For further reading on this issue, I would recommend Lee Strobel’s book The Case for Faith. A DVD by the same name is also available. Philip Yancey also has a book titled Where is God When It Hurts? Dr. Viktor Frankl has also written a book on the subject from the perspective of a survivor from the concentration camps in Germany in his blockbuster Man’s Search for Meaning. For deeper research on the issue, check out Dr. William Lane Craig’s videos at http://www.reasonablefaith.org/media/the-problem-of-suffering-and-evil-aalborg-university. If you need more resources, please contact me and let me know.
I leave you with one final Scripture. Paul writes, 21 “Do not be overcome by evil, but overcome evil with good.” (The New King James Version (Nashville: Thomas Nelson, 1982), Ro 12:21.) Those are words we can all use during these days. May God bless you and don’t forget to say a prayer for those who are hurting, mourning, and recovering in Aurora, Colorado.”
ADDITIONAL NOTE: One great comfort that I have found during this horrific time is the reminder of Christ’s love for children. I believe that those young, beautiful children are safely in the nail-scarred hands of Jesus. We will see them again, one day. There in that place where there is no more death, no more pain, no more hatred, no more bitterness. That place where the grass is greener than any field in Ireland and the sky is bluer than the clearest Rocky Mountain sky. That place where there is no pollution or global warming. That place where tears are replaced with exuberant happiness, where death is replaced with unending life, and where hatred gives way to unconditional love. That place is heaven, the abode of God.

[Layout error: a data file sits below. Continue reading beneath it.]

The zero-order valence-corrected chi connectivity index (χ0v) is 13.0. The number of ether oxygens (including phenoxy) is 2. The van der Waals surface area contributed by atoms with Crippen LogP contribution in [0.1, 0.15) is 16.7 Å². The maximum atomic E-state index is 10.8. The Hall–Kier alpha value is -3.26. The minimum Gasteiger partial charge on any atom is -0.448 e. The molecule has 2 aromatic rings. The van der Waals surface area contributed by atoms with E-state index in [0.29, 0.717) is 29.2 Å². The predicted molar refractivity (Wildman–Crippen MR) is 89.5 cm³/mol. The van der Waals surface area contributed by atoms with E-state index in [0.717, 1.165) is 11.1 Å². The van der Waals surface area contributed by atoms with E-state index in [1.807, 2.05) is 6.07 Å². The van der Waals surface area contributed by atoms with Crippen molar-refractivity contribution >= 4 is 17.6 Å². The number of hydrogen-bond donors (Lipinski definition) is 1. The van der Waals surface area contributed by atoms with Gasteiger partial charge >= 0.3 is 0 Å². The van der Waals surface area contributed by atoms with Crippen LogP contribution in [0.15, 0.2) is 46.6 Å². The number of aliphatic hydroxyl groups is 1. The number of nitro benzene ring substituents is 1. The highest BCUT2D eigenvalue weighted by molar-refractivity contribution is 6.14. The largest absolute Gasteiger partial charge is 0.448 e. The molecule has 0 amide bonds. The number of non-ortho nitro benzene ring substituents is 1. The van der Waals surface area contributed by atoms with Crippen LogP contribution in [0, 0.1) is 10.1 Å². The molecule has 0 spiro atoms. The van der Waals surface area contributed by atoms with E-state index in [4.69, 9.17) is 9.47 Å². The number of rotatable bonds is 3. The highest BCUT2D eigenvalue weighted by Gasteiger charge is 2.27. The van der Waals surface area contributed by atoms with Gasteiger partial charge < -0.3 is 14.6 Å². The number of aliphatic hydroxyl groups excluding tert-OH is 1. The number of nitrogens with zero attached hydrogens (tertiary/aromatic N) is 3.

Without a God and without a glorious heaven awaiting us, life would not be worth living. Life would be pointless and these dark, dreary days would not have a silver lining. But, the fact that Jesus came, He died for our sins, and gloriously arose gives us hope beyond measure, and a joy that those who had no chance on this earth will be given limitless chances in that great land of unclouded skies. That place is filled with the love of God, for God is love. Despite our flaws and fears, God still loves us. Remember, God loves you. May we learn to love as Christ loves. May we learn to love Him and each other. If we could do that, maybe…just maybe…we would learn to live together in peace.
God bless and remember the families of Newtown, Connecticut,
Pastor Brian Chilton